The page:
Determining the origin of the term "drag racing" is not the clearest quest in the world - there are as many theories as the machines that have populated its ranks for five decades. There is the original folklore of natural language: Drag your car out of the garage and race me. Natural association of physical drag racing locale: the "main drag" of a town is the main street, and is often the only one wide enough to accommodate two vehicles. And the mechanical association: to "drag" the gears meant to hold the transmission in gear longer than normal.
Original racers were little more than street cars with lightly souped-up engines and bodies alleviated of some excess metal to reduce weight. Eventually, professional drag racing chassis builders constructed purpose-built cars, bending and welding together tubing and planting the engine in the traditional front end spot. As time went on, the engines and the fuels they burned became more exotic, more powerful, and more temperamental.
Like almost all racing cars, drag racers have undergone tremendous evolution as racers have upgraded, experimented, theorized, and tested their equipment.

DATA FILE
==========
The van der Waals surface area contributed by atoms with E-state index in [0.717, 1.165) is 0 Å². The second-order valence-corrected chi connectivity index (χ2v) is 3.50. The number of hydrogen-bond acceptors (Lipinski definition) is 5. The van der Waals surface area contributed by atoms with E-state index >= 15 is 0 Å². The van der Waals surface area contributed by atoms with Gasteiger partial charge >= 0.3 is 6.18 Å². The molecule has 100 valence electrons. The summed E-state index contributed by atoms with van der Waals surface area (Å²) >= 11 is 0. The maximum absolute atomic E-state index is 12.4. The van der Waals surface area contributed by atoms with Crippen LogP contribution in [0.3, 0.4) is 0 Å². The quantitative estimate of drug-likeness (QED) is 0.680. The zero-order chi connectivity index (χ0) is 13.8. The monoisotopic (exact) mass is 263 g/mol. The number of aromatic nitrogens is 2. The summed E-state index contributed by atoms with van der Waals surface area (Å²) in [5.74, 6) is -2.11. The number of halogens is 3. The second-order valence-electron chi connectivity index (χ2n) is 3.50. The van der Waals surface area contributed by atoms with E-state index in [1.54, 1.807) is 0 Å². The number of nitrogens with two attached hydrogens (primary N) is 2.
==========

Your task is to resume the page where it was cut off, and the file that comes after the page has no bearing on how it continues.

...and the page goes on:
Rear engine placement came in the proceeding decades, starting early in the seventies. Don Garlits perfected the design after falling victim to the front-engine configuration when his transmission exploded in 1970, severing half of his right foot. The sport has not been the same since. Today's drag racing mobiles are computer-designed wonders with sleek profiles and wind-tunnel-tested rear airfoils that exert 5,000 pounds of downforce on the rear tires with minimal aerodynamic drag.
As racers became smarter, the speed barriers fell: 260 mph toppled in 1984; 270 in 1986; 280 in 1987; 290 in 1989: and the magic 300 mph barrier fell before the wheels of former Funny Car champion Kenny Bernstein on March 20, 1992. Just seven years later, Tony Schumacher became the first to top 330 mph in February 1999, in Phoenix, Ariz. Drag racing has not been the same since.